Congress Fails Hungry Students: Bill for Free School Meals Stalled, Leaving Millions in Uncertainty

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Congress’s failure to address the issue of child hunger and pass legislation reflecting the will of the American people has left the fate of a crucial bill in limbo.

Bill for Free School Meals Stalled
Bill for Free School Meals Stalled ( Photo: The Wall Street Journal )

The bill aims to make free school meals a permanent provision for eligible hungry students in the United States

Research has demonstrated the positive impact of such programs on hungry students’ academic performance, and nearly 70 percent of U.S. adults support this initiative. However, despite the urgency of the matter, Congress has yet to act, leaving hungry students in a state of uncertainty.

During the pandemic, approximately 30 million hungry students benefited from waivers ensuring access to free school lunches across the country. Unfortunately, these benefits expired last year, leaving nearly a third of the hungry students who relied on them without a daily meal. Shockingly, the number of hungry students receiving free lunches even dropped below pre-pandemic levels. Consequently, several states have taken it upon themselves to continue funding these programs, with some extending them until the end of the previous school year and others working on long-term solutions.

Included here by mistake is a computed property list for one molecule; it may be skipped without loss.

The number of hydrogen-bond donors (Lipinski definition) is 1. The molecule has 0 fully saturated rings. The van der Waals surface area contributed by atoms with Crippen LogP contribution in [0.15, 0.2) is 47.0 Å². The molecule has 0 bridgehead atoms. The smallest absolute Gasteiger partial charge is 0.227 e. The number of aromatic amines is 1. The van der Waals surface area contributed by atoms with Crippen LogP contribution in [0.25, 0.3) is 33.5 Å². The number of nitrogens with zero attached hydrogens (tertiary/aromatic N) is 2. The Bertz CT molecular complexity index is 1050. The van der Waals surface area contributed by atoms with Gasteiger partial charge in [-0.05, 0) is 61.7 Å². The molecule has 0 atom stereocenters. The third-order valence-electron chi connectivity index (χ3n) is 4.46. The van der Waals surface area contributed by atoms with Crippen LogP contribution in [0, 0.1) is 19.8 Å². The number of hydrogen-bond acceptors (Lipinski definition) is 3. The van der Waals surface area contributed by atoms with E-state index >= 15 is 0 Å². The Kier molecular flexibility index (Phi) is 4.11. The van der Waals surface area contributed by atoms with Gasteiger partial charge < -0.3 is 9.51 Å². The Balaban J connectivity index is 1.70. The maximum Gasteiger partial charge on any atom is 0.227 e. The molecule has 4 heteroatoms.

New legislation known as the Universal School Meals Program Act of 2023 has been introduced in Congress

The proposed act aims to eliminate the bureaucratic obstacles and red tape that hindered access to meals for many children after the expiration of the pandemic-era relief program. Senator Kirsten Gillibrand, one of the bill’s sponsors, emphasized the need for congressional action, stating that it is unacceptable for millions of hungry students to go hungry each day, particularly in the wealthiest country in the world. She highlighted that the bill would not only improve the health and strength of families and communities but also combat the stigma often associated with meal programs and keep hungry students in school.

Despite the proven benefits and the efforts of over 80 countries, including the United States, to ensure access to school meals through the School Meals Coalition, Congress has failed to prioritize this issue. Child hunger affects every state, transcending political boundaries. While the U.S. Department of Agriculture operates a summer program that offers free meals to eligible hungry students in 45 states, the impending school year raises concerns about when the next meal will arrive for many hungry students unless Congress takes action. Making free school lunches permanent would be a significant step forward in alleviating the daily suffering experienced by millions of hungry students nationwide, especially considering the limitations placed on the Supplemental Nutrition Assistance Program due to the debt limit agreement. With widespread support from the American public, it is crucial for Congress to overcome any obstacles and address this critical problem affecting hungry students.

 

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